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ASSOCIATION OF BODY MASS INDEX AND OUTCOME IN CHRONIC HEMODIALYSIS PATIENTS REQUIRING INTENSIVE CARE THERAPY
20 June 2017 (online)
In patients with end-stage renal disease (ESRD) a positive association of body mass index (BMI) and outcome, the “obesity paradox” has been described.
In a large group of intensive care patients we assessed whether a potential beneficial effect of a high body mass is also seen in ESRD patients with critical illness.
Setting, Design and Participants: In a retrospective analysis of a prospectively collected data base of 82,323 patients from 98 Austrian intensive care units (ICUs) in whom BMI was available, in 9,869 patients with ESRD the association of 6 groups of BMI and outcome was assessed. Results were adjusted for severity of disease, age, sex and other acute and chronic comorbidities.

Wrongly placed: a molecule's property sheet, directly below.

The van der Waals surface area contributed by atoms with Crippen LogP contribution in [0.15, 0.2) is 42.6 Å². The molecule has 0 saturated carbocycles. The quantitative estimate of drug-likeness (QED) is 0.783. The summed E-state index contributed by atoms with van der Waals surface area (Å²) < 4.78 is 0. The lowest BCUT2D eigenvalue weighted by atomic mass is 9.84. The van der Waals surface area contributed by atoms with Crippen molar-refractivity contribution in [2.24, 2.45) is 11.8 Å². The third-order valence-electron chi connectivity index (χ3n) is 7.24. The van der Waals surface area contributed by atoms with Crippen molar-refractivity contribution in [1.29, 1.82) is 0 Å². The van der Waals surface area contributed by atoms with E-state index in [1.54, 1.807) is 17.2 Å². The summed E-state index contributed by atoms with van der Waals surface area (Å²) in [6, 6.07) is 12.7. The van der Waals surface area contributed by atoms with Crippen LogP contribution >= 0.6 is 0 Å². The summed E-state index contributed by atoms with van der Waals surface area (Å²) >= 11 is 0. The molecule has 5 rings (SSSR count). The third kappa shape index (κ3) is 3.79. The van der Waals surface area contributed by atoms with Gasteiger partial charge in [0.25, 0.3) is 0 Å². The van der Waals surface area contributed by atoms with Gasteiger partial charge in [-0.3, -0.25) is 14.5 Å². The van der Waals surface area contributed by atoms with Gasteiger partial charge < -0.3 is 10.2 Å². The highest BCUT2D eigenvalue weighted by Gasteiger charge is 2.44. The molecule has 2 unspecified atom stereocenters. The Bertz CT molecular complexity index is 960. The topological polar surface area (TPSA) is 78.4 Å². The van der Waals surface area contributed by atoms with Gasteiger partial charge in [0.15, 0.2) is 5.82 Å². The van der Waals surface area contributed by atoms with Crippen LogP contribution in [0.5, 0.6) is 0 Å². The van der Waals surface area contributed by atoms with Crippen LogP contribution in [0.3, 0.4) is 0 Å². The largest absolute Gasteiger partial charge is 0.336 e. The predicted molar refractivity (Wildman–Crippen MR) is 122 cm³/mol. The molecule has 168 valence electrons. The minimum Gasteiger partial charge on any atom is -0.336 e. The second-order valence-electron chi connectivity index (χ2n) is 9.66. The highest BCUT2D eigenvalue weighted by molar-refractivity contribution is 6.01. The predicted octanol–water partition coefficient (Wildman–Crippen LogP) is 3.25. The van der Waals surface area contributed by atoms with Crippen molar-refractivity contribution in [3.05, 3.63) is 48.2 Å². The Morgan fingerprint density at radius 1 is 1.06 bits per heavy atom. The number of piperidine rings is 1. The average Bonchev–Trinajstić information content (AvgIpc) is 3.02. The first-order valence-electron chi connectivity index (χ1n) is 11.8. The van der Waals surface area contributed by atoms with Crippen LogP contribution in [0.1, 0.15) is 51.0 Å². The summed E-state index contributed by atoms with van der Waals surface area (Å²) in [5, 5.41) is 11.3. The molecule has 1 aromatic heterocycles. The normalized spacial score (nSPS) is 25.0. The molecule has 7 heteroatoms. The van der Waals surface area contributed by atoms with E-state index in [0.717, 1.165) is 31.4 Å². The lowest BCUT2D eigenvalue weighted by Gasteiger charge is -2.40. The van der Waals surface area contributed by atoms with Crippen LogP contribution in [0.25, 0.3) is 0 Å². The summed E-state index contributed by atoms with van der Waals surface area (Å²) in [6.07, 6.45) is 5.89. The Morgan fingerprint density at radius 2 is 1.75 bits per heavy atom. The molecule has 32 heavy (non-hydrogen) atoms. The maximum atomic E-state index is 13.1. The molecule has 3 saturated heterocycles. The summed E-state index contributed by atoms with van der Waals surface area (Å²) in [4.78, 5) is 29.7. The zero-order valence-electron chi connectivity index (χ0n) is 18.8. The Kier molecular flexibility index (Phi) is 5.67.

The 9,869 patients with ESRD were older, sicker, had a longer ICU stay and a higher ICU and hospital mortality. Within the group of ESRD patients a high BMI (> 25) was associated with an improved survival in a multivariate analysis, but this was not seen in morbidly obese patients with a BMI > 40. The association was significant in patients with the highest disease severity (SAPS-3 Score > 56) but remarkably, also in those patients without systemic inflammatory response syndrome (SIRS) and those not requiring mechanical ventilation.
Also in ESRD patients who have acquired an acute intermittent diseases and are admitted to an ICU an increased BMI is associated with an improved outcome. This association however, is not seen in morbidly obese patients with a BMI > 40. This improved tolerance to acute disease processes may in part explain the “obesity paradox” observed in ESRD patients.
Disclosure of Interest: